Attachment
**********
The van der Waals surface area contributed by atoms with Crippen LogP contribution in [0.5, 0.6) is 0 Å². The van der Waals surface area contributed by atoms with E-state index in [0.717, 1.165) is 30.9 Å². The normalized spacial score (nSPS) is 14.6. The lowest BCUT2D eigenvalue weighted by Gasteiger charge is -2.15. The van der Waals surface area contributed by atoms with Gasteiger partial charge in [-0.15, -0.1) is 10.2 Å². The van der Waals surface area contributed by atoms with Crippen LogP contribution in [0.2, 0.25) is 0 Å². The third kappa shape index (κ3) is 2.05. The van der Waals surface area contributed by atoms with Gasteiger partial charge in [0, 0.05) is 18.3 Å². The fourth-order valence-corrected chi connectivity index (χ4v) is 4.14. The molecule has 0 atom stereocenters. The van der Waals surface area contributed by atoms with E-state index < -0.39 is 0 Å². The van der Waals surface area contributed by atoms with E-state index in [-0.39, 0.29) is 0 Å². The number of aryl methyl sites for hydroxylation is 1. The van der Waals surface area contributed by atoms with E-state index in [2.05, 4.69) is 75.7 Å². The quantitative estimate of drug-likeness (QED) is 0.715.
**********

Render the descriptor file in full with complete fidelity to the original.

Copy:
The van der Waals surface area contributed by atoms with Crippen LogP contribution in [0.5, 0.6) is 0 Å². The van der Waals surface area contributed by atoms with E-state index in [0.717, 1.165) is 30.9 Å². The normalized spacial score (nSPS) is 14.6. The lowest BCUT2D eigenvalue weighted by Gasteiger charge is -2.15. The van der Waals surface area contributed by atoms with Gasteiger partial charge in [-0.15, -0.1) is 10.2 Å². The van der Waals surface area contributed by atoms with Crippen LogP contribution in [0.2, 0.25) is 0 Å². The third kappa shape index (κ3) is 2.05. The van der Waals surface area contributed by atoms with Gasteiger partial charge in [0, 0.05) is 18.3 Å². The fourth-order valence-corrected chi connectivity index (χ4v) is 4.14. The molecule has 0 atom stereocenters. The van der Waals surface area contributed by atoms with E-state index < -0.39 is 0 Å². The van der Waals surface area contributed by atoms with E-state index in [-0.39, 0.29) is 0 Å². The number of aryl methyl sites for hydroxylation is 1. The van der Waals surface area contributed by atoms with E-state index in [2.05, 4.69) is 75.7 Å². The quantitative estimate of drug-likeness (QED) is 0.715.